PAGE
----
Changing the gut’s microbial community (microbiota) with antibiotics prevented the development of multiple sclerosis (MS), but not its progression after the disease was established, data from a mouse model of the disease show.
These findings support evidence that microbiota manipulations affect inflammatory immune responses involved in MS development, but may have a minimal impact on remyelination (production of myelin, the protective coat surrounding nerve fibers that is destroyed in MS) once the disease is established.
More studies are needed to better understand whether therapeutic strategies to change gut microbiota may be beneficial to patients with established disease, the researchers noted.
The study, “Perturbation of gut microbiota decreases susceptibility but does not modulate ongoing autoimmune neurological disease,” was published in the Journal of Neuroinflammation.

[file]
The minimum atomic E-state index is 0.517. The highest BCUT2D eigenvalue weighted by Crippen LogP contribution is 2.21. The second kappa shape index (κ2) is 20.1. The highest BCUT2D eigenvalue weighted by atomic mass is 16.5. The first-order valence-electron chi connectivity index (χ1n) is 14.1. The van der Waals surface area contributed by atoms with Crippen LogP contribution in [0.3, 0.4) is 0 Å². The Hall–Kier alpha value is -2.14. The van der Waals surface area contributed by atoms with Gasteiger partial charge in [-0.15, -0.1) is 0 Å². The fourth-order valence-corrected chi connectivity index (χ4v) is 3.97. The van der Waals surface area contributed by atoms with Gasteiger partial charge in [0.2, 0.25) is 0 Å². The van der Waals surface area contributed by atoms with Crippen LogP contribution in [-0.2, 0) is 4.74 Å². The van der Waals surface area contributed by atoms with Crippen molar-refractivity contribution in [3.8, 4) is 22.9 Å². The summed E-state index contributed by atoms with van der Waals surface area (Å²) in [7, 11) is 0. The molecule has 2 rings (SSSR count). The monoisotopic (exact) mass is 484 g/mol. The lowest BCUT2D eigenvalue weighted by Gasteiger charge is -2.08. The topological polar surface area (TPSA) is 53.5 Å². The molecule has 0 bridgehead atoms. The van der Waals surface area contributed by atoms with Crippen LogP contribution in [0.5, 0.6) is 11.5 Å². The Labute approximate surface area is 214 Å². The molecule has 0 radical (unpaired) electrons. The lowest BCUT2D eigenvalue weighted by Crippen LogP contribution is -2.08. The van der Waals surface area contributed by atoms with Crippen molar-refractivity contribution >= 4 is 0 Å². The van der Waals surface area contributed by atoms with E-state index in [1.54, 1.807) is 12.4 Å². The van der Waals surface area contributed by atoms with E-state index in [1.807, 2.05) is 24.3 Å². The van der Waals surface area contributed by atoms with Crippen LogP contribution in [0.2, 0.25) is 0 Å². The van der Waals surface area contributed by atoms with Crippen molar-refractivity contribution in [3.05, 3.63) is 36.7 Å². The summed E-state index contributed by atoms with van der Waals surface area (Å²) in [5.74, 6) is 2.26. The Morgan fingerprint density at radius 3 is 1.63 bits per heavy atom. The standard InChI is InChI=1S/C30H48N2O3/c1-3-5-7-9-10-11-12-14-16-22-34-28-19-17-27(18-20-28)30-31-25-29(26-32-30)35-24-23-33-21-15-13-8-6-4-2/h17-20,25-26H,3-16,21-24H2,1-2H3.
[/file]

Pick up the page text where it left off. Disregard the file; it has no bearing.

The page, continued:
The gastrointestinal tract is colonized by gut microbiota, a vast community of friendly bacteria, fungi, and viruses that play an important role in gut health. These microorganisms help to maintain a balanced gut function, protect against disease-causing organisms, and influence the host’s immune system and inflammatory responses.
Several studies have shown that the gut microbiota plays an important role in MS development. Most studies behind this association compared the gut microbiota between MS patients and healthy individuals, or changed it through antibiotics or diet in MS animal models before disease onset.
That’s why manipulation of the gut microbiota is thought to have therapeutic benefits in MS patients, and considerable efforts are being made to develop gut microbiota modification therapies.
However, whether manipulating gut microbiota in established MS will have an impact on disease progression remains unclear.
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